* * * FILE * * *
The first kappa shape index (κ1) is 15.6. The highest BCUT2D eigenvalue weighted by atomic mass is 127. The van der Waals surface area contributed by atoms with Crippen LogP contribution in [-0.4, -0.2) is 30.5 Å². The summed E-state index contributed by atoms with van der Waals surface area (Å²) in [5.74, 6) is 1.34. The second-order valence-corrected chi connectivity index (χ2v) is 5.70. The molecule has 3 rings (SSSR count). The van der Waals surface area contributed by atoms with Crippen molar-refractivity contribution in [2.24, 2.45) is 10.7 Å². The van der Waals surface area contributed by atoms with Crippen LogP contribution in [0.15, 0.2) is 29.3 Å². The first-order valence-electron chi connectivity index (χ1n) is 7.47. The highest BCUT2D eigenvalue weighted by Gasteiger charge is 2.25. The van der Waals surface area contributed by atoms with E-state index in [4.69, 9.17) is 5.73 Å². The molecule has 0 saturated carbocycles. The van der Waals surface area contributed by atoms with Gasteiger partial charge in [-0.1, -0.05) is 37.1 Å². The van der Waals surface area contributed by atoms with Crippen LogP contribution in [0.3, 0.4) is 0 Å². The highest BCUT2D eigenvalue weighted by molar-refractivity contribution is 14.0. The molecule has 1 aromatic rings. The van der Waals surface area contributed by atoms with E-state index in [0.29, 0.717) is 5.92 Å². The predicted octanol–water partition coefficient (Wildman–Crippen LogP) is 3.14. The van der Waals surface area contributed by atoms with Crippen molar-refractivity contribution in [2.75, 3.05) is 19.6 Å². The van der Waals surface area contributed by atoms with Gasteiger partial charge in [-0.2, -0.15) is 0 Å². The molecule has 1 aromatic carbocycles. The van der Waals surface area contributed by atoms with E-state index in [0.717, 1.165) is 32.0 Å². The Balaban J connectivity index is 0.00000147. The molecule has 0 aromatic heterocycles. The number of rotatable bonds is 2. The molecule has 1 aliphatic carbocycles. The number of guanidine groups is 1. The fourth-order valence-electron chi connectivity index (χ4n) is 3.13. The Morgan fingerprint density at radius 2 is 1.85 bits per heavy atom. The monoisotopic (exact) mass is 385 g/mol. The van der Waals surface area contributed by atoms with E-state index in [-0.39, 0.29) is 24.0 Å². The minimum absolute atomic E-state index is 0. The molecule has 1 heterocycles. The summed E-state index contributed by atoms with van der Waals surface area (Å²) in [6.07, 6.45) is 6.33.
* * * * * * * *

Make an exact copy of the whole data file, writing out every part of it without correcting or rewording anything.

The first kappa shape index (κ1) is 15.6. The highest BCUT2D eigenvalue weighted by atomic mass is 127. The van der Waals surface area contributed by atoms with Crippen LogP contribution in [-0.4, -0.2) is 30.5 Å². The summed E-state index contributed by atoms with van der Waals surface area (Å²) in [5.74, 6) is 1.34. The second-order valence-corrected chi connectivity index (χ2v) is 5.70. The molecule has 3 rings (SSSR count). The van der Waals surface area contributed by atoms with Crippen molar-refractivity contribution in [2.24, 2.45) is 10.7 Å². The van der Waals surface area contributed by atoms with Crippen LogP contribution in [0.15, 0.2) is 29.3 Å². The first-order valence-electron chi connectivity index (χ1n) is 7.47. The highest BCUT2D eigenvalue weighted by Gasteiger charge is 2.25. The van der Waals surface area contributed by atoms with E-state index in [4.69, 9.17) is 5.73 Å². The molecule has 0 saturated carbocycles. The van der Waals surface area contributed by atoms with Gasteiger partial charge in [-0.1, -0.05) is 37.1 Å². The van der Waals surface area contributed by atoms with Crippen LogP contribution in [0.3, 0.4) is 0 Å². The highest BCUT2D eigenvalue weighted by molar-refractivity contribution is 14.0. The molecule has 1 aromatic rings. The van der Waals surface area contributed by atoms with E-state index in [0.29, 0.717) is 5.92 Å². The predicted octanol–water partition coefficient (Wildman–Crippen LogP) is 3.14. The van der Waals surface area contributed by atoms with Crippen molar-refractivity contribution in [2.75, 3.05) is 19.6 Å². The van der Waals surface area contributed by atoms with Gasteiger partial charge in [-0.2, -0.15) is 0 Å². The molecule has 1 aromatic carbocycles. The van der Waals surface area contributed by atoms with E-state index in [0.717, 1.165) is 32.0 Å². The Balaban J connectivity index is 0.00000147. The molecule has 0 aromatic heterocycles. The number of rotatable bonds is 2. The molecule has 1 aliphatic carbocycles. The number of guanidine groups is 1. The fourth-order valence-electron chi connectivity index (χ4n) is 3.13. The Morgan fingerprint density at radius 2 is 1.85 bits per heavy atom. The monoisotopic (exact) mass is 385 g/mol. The van der Waals surface area contributed by atoms with E-state index in [-0.39, 0.29) is 24.0 Å². The minimum absolute atomic E-state index is 0. The molecule has 1 heterocycles. The summed E-state index contributed by atoms with van der Waals surface area (Å²) in [6.07, 6.45) is 6.33.